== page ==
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Martin Rosenbaum | 08:09 UK time, Tuesday, 20 October 2009

Foreign Office logoA new BBC Radio 4 series starting today - Parting Shots - reveals what Britain's top diplomats have really thought about the countries to which they were posted.

It features the valedictory despatches of ambassadors, their final message home in which they were traditionally allowed to express personal and pungent viewpoints. The programmes are based on extensive enquiries both in the National Archives for the older documents and also using the Freedom of Information Act to obtain more recent ones.

The series producer Andrew Bryson explains here the mix of intriguing and amusing discoveries about ambassadorial attitudes which he made through his persistent and thorough researches.

It's a good example of how freedom of information can be used to provide detailed insights into officialdom which would otherwise be impossible until much later after the event. (Declaration of interest: I'm the executive producer of the series).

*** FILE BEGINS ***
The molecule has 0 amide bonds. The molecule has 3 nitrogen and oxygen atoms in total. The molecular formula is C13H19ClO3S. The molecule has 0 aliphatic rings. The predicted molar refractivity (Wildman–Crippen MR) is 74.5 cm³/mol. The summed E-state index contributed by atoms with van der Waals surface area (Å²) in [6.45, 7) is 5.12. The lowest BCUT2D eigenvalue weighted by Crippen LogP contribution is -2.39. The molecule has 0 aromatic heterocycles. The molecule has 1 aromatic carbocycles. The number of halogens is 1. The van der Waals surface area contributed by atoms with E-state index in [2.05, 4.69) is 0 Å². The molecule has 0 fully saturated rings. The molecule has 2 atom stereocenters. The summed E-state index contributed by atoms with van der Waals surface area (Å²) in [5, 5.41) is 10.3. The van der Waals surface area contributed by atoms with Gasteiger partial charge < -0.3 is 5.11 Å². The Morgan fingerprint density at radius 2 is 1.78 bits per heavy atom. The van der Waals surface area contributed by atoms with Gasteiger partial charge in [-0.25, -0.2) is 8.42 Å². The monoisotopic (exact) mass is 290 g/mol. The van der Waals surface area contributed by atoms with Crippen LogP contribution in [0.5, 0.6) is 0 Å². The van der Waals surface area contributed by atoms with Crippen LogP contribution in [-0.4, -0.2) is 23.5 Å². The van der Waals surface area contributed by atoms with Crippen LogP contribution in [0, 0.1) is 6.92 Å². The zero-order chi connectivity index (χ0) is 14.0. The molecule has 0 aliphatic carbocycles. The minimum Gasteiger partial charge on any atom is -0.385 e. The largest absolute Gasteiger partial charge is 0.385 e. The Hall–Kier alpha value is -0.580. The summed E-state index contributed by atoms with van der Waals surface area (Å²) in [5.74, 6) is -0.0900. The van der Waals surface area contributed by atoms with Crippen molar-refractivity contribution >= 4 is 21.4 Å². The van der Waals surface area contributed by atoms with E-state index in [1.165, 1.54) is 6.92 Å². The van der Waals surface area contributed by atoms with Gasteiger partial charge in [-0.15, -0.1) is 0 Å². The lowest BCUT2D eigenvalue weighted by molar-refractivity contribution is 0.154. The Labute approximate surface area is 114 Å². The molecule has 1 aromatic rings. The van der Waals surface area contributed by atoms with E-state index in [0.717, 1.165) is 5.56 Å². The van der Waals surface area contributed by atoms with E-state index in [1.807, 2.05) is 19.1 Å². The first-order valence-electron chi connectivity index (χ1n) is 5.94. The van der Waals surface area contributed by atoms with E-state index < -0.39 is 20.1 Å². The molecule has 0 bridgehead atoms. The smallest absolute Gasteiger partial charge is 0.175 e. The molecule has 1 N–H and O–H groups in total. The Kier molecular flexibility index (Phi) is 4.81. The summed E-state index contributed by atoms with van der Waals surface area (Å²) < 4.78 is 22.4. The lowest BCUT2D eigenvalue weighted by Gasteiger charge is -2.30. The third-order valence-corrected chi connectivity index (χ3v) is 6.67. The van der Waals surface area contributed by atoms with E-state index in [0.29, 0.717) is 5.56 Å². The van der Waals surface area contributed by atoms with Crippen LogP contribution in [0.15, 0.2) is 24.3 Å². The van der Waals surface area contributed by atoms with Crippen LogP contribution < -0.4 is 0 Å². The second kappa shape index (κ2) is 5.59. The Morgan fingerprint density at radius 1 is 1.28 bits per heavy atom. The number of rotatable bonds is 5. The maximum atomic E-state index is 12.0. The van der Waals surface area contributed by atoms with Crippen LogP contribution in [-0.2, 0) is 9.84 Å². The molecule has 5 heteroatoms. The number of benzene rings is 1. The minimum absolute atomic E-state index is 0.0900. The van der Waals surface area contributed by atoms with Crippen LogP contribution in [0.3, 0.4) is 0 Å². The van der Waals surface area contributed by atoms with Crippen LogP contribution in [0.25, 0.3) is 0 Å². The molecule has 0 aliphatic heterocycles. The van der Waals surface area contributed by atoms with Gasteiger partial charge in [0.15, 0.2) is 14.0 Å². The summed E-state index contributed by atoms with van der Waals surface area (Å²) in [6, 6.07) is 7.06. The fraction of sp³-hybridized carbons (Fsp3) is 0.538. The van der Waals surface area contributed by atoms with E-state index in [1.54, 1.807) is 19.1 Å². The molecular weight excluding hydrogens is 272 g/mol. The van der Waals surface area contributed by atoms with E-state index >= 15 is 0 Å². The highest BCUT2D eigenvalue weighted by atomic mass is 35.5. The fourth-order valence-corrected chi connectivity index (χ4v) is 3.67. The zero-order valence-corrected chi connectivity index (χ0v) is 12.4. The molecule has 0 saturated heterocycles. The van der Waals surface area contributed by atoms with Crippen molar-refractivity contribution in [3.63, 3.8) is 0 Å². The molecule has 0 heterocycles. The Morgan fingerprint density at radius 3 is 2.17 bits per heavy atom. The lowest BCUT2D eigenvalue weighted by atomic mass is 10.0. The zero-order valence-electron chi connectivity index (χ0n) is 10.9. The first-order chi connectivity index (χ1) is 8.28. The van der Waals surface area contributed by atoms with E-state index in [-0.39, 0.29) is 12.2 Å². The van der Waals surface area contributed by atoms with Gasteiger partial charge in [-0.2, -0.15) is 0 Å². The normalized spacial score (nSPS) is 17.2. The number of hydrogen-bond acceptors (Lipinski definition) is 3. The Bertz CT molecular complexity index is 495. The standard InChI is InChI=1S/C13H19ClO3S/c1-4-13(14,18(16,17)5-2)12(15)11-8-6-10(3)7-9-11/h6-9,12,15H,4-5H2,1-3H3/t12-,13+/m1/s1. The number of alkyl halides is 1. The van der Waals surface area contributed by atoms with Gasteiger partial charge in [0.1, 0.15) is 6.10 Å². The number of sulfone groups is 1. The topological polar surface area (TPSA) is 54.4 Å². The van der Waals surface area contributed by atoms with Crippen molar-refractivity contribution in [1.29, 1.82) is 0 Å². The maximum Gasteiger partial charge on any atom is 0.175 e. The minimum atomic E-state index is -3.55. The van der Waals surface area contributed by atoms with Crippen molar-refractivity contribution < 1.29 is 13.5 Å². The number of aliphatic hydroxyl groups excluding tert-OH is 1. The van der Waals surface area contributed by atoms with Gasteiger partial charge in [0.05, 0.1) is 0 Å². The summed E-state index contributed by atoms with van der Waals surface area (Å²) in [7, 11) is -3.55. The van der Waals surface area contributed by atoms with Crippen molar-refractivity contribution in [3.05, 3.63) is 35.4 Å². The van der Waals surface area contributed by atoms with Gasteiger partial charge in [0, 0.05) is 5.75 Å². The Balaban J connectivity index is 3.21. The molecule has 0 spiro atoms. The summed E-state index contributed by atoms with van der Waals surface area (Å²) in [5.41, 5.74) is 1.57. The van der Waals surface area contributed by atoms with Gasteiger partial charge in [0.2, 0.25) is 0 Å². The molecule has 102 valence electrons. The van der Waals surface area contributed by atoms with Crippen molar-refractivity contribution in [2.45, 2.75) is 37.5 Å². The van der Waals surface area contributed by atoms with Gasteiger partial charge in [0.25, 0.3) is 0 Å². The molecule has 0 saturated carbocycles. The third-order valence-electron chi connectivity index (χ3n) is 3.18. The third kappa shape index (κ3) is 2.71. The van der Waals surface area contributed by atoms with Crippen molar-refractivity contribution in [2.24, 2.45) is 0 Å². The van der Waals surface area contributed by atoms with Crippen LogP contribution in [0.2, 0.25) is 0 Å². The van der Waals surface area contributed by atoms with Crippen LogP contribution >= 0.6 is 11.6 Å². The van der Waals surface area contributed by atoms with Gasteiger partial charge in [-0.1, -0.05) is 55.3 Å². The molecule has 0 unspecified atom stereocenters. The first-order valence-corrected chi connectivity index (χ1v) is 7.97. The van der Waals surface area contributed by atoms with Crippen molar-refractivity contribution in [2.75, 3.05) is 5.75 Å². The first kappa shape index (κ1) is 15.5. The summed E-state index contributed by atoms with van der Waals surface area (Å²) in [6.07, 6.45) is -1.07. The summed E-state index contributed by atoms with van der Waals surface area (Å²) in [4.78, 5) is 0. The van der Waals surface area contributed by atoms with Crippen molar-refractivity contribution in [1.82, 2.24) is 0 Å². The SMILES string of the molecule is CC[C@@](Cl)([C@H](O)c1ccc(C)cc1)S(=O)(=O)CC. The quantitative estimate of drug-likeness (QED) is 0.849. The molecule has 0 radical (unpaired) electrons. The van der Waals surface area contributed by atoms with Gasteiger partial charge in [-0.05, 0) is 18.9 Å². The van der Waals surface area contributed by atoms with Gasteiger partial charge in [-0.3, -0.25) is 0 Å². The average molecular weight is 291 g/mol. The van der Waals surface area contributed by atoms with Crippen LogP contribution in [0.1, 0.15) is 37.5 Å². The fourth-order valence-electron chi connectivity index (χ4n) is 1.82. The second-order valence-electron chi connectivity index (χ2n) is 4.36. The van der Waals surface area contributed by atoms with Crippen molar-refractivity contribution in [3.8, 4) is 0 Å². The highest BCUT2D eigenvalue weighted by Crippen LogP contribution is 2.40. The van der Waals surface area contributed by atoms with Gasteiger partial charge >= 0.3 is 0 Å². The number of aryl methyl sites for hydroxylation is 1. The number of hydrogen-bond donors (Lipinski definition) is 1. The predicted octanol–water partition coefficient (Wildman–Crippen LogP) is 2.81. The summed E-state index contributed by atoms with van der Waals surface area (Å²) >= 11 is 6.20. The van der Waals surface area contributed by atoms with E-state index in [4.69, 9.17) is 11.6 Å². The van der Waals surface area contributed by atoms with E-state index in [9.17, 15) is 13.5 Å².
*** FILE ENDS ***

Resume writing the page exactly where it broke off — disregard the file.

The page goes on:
The Foreign Office co-operated by disclosing some powerfully revealing material, although it also held some documents back on the grounds of protecting international relations (these refusals included Sir Christopher Meyer's valedictory from Washington in 2003 and Sir Roderick Lyne's from Moscow in 2004).

Sir Andrew GreenThere are now some who say that the FOI Act means that diplomats may be less frank in future in expressing their opinions. These concerns are expressed in a later episode in the series by the former Foreign Office minister, Denis MacShane.

So if these fears prove true, what kind of material might no longer be committed to paper in an overseas post and sent back to London?

Here's one outspoken example of a valedictory despatch - divulged under FOI. It's from Sir Andrew Green, now chairman of the pressure group MigrationWatch, who in 2000 ceased to be Britain's ambassador to Saudi Arabia.


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